My initial thoughts upon the explosive opening and the landing on Earth in Norway 709 AD of our wayward Outlander were imminently hopeful and positive. The special effect, while maybe not boasting cutting edge, were still beautifully handled. The Outlander's crashing ship reminded me of the expertly crafted opening in John Carpenter's The Thing or the opening crash sequence a la my favorite part of Pitch Black [2000]. It was implemented with a real professionalism and falls somewhere between those aforementioned films in its level of detail. These shots are handled with expert direction by Director Howard McCain and the cinematography, filmed in Newfoundland, Halifax and Nova Scotia, by Pierre Gill is crisp and beautiful. It certainly should given its 47 million dollar budget, a budget larger than Alien [1979], Aliens [1986], Predator [1987], Predator 2 [1990], Pitch Black [2000] and to be more responsibly comparative, Predators [2010] to offer perspective. This genre picture took a massive loss and Caviezel has had his fair share of them. Nevertheless, McCain's detail of the crashing vessel into a lake with fish flipping from the water offers some nice detail often overlooked in big budget Hollywood productions.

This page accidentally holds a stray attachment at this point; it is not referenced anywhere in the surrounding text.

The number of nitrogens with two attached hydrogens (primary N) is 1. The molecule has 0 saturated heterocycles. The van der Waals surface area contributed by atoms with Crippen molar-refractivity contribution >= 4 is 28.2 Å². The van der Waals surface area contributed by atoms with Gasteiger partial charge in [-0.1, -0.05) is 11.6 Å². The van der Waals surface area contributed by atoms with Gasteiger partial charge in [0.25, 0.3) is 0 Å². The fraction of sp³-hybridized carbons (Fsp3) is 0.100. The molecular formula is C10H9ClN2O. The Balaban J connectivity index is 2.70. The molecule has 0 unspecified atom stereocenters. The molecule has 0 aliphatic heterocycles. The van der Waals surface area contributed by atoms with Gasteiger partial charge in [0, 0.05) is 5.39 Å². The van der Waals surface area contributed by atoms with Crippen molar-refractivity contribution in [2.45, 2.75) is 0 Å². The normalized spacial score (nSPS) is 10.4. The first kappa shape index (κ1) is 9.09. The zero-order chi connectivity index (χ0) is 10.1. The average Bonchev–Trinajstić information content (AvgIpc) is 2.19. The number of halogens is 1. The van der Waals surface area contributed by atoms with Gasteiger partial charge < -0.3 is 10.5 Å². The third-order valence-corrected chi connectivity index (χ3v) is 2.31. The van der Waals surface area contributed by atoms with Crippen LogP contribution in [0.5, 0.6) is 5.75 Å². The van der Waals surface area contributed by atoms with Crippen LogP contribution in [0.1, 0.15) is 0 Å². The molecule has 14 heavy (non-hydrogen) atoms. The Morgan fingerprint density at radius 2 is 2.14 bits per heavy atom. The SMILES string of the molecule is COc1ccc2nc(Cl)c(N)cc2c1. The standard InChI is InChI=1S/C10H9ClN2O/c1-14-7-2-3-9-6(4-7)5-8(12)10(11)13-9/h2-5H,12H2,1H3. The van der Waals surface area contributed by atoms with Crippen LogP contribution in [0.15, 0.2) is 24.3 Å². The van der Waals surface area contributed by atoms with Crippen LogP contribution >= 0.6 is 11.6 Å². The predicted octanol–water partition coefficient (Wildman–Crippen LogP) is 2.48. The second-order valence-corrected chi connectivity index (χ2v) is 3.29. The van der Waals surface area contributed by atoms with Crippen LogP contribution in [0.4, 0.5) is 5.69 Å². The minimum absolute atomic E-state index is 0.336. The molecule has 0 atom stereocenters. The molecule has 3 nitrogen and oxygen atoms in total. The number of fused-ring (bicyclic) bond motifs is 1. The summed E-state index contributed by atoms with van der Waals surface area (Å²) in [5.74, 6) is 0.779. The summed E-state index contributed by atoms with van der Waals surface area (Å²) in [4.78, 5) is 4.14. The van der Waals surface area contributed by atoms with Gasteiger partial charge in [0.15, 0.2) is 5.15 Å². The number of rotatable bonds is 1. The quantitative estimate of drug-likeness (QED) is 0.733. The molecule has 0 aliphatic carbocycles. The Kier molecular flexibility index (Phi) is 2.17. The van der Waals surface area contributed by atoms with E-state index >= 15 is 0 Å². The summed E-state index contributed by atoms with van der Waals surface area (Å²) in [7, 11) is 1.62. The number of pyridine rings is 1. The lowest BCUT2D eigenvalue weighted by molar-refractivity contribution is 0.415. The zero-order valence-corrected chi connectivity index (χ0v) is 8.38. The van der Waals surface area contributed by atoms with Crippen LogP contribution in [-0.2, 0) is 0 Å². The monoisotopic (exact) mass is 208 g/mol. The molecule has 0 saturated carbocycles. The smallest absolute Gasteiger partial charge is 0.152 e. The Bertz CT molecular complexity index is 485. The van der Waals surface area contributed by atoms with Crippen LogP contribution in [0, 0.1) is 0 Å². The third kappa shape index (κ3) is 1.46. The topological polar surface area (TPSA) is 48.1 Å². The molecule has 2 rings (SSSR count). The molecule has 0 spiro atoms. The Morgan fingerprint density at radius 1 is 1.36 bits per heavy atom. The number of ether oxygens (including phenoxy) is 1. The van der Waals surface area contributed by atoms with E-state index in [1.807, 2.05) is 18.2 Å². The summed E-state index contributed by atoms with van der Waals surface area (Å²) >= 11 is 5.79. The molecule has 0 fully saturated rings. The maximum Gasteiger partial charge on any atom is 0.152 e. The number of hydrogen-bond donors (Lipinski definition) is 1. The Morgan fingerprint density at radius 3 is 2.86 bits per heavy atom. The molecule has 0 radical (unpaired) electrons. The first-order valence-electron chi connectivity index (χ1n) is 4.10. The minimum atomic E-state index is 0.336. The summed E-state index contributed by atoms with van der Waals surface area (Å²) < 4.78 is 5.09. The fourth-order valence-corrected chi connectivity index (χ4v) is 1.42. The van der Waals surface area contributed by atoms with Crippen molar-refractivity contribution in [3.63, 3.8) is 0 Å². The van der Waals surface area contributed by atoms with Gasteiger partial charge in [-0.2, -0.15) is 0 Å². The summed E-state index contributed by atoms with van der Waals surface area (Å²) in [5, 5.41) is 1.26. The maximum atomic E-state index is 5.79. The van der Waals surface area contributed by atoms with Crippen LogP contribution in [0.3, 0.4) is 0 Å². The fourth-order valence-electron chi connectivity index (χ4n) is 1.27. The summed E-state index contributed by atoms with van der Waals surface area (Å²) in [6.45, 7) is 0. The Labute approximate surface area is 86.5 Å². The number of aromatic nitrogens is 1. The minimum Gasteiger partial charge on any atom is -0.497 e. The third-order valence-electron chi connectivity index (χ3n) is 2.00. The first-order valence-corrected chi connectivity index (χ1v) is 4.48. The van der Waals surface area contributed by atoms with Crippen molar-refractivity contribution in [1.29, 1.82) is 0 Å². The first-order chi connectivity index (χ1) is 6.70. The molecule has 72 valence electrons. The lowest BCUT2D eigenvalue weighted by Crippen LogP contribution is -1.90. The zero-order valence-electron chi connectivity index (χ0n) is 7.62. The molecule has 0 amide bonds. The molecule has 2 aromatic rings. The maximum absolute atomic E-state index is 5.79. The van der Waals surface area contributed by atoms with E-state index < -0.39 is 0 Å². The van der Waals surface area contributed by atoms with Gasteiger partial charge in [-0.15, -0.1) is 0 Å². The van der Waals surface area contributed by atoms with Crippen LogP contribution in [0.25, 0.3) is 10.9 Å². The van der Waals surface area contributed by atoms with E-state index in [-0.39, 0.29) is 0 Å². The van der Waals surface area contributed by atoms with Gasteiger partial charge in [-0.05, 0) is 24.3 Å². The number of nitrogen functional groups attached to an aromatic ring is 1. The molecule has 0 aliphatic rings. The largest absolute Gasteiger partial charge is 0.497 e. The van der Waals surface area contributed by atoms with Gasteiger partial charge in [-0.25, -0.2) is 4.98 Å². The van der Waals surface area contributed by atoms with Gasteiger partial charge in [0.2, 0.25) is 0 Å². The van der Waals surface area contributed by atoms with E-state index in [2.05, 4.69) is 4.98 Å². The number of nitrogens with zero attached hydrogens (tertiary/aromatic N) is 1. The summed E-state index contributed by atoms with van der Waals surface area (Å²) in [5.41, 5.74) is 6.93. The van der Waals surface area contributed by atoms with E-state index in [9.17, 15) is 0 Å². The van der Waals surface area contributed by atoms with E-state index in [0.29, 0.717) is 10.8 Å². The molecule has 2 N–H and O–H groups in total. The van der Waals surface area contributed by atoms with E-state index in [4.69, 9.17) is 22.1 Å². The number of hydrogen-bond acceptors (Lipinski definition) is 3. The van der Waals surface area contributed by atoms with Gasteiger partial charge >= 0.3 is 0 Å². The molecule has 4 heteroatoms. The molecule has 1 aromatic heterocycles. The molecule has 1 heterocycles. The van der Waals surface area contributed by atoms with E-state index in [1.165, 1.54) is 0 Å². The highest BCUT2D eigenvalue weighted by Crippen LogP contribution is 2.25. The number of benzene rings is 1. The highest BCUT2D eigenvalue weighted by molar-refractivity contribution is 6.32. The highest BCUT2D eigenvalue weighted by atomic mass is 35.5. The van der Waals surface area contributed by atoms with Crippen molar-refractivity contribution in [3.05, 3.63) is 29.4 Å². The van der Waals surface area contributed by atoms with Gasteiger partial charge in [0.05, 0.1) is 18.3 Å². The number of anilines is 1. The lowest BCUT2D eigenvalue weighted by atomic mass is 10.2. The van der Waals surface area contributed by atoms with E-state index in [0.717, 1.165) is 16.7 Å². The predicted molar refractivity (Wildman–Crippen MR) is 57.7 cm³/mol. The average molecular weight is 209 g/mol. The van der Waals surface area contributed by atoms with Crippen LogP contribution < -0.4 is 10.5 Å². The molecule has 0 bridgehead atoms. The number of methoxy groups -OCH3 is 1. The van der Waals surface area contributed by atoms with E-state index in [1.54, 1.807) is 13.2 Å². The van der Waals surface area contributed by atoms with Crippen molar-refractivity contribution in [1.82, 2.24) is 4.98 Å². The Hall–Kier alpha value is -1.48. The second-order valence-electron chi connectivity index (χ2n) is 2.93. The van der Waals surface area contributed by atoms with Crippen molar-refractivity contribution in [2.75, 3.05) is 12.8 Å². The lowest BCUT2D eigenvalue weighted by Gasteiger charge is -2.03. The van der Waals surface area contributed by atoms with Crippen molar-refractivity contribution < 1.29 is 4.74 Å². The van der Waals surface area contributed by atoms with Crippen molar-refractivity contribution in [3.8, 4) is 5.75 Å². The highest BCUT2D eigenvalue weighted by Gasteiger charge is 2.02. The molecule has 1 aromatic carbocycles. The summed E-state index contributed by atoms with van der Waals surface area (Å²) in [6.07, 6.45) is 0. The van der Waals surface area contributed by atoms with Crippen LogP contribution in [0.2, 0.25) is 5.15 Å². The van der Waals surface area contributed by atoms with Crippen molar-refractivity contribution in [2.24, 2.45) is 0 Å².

Kainan, played by Caviezel, arrives in a stunning suit of body armor complete with four glowing red lights. Lose the helmet and he fits nicely amongst the Nordic clans. When Kainan activates a variety of technologically-advanced devices set against a backdrop of mountainous nature, the juxtaposition of the two distinctly different worlds is severe and the parallel is duly noted for fanboys. His alien dialect is replaced with that of the Norse language [English] and his first word following the pain of the mental overhaul is "fuck." Speaking of fanboys, we wanted more of this.

Honestly, a little more of the alien space gun would have been nice though.
Kainan's only friend has been killed. A visible gash across his mate's armor chest plate and flashbacks to a slashed door of his home indicate he has brought monstrous company along for the ride. Now lurking somewhere in mother nature a creature is on the prowl as a result of gaining entry aboard his spacecraft. I'm instantly reminded of that nasty alien queen stowaway from Aliens slicing our man Bishop, played by Lance Henriksen, in half.